DEALING with EGO and MISTAKES By Gracious Akintayo
Understanding the nature of ego requires the change for the better. One of the major hindrances to change bad behaviours and habits in life is ego. Ego is a barrier to get things done right.
Ironically, we can be our own worst enemy and the quicksand that stunts our progress. We can be the dragging force that makes goals feel unachievable. We can also recognize this and plan for positive progress.
Ego makes us believe we are smart, eloquent and all-round the best. When we make a mistake, it makes us resort to excuses, explanations and playing dumb. As we grow, we learn that in life, mistakes are inevitable and we develop the value of teachable spirit through mistakes.
When we make a mistake and someone points it out, it sets off feelings of guilt and regret and sometimes, shame. After these, we feel anger and play the offensive. Believing we are infallible, after all, ‘to err is human’ and rather than pursuing correction, we manifest insecurity and defensive behaviour that inspires deceitful (hypocrisy) lifestyle.
Ego is focused on self and makes us forget the bigger picture. But when focusing on the bigger picture, ego driven feelings become irrelevant and trivial. Our mindset then forgets the existence of ego.
Humanly, we make mistakes, because it is inevitable. When we make mistakes and openly accept our mistakes, it becomes readiness to learn and make corrections with a decision to kill ego, be humble, avoid repetition and become great in life.
Admitting to mistakes can be difficult for our ego. Also refusal to own up boosts the ego and can result in psychological issues and ruined relationships. But, taking responsibility is willingness to express human vulnerability and transparency that brings trust, credibility, leadership and respect.
People are not willing to accept their mistakes because of ego. They are amazingly good and busy in blaming others for their failures and giving ‘good’ excuses to why…. So if in such a blame-loving world, someone openly accepts his mistake and without excuses as to why, it should not be seen as ordinary or derogatory. A person who has ego cannot do that.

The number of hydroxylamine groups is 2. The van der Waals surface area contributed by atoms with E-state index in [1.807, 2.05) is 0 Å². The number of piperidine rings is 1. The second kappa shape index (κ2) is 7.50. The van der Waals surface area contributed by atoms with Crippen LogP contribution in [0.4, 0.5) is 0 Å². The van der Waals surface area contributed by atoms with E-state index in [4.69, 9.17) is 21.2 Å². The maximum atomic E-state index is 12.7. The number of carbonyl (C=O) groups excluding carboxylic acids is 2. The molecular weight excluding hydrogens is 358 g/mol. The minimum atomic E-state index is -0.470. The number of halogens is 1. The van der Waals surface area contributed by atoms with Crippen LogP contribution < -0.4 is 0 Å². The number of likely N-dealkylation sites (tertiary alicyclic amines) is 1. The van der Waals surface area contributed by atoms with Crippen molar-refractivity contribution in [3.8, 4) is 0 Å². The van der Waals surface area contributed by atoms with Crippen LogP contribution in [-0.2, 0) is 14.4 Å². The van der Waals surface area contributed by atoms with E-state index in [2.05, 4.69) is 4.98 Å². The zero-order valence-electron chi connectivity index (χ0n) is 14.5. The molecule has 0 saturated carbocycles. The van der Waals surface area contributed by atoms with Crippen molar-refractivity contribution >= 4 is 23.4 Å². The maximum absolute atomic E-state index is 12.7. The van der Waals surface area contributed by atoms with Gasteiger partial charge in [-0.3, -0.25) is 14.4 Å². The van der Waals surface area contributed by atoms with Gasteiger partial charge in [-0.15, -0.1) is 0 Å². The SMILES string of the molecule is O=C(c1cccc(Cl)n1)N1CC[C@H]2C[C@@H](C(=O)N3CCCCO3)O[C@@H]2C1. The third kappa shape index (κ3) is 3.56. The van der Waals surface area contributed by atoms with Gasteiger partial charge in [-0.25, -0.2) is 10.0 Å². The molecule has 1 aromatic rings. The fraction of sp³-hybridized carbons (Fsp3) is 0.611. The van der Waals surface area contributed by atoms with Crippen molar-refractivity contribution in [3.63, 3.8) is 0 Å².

Because we are not perfect in life, sometimes things happen and we make mistakes. Admitting our mistakes and taking responsibility for them breaks our ego. Reality makes us a better person and allows us to make better decisions with positive impact. Arguing with or blaming others (trying to dodge our mistakes) will only make it worse. It is better to take responsibility for our mistakes and clear the air to move on.
We have to swallow our pride and simply say “I was wrong,” with a brief explanation without making excuses. If our mistakes had a negative impact on others, let us acknowledge it and listen to their reactions. Don’t attempt to give excuses or be defensive to justify and explain yourself. Always acknowledge your mistake with confidence and be apologetic with zeal.
Once we recognize and admit to our mistakes, we can work on them to make them better. We only owe the explanation of what we’re doing to remedy the mistakes, including its substantive impacts (money, time, processes) and relational impacts (feelings, reputation, trust) to people.
It is good to tell those affected by our mistakes what we have learned about ourselves and what we are going to do differently in the future.
Mistakes have no master and it happens from everyone but not everyone accepts their mistakes. When ego takes over someone’s mind, they don’t acknowledge and admit their wrong doings and that prevents their chance of improvement and development in life.
If truly we want to learn and develop in life, we must free our mind from being superior over others. The feeling of superiority creates an ego that denies someone from accepting their mistakes. When you make a mistake and don’t acknowledge your mistakes, you will be limited to where you are and when limited, you hinder your personal growth. But, when you accept your mistakes, you make yourself open to become a better version of yourself.
Ego is important, it contributes to our feelings of self-importance and self-awareness. However, when ego gets over our way of life, it dominates and limits our sense of value. More understanding is required to help sharpen and tame destructive ego.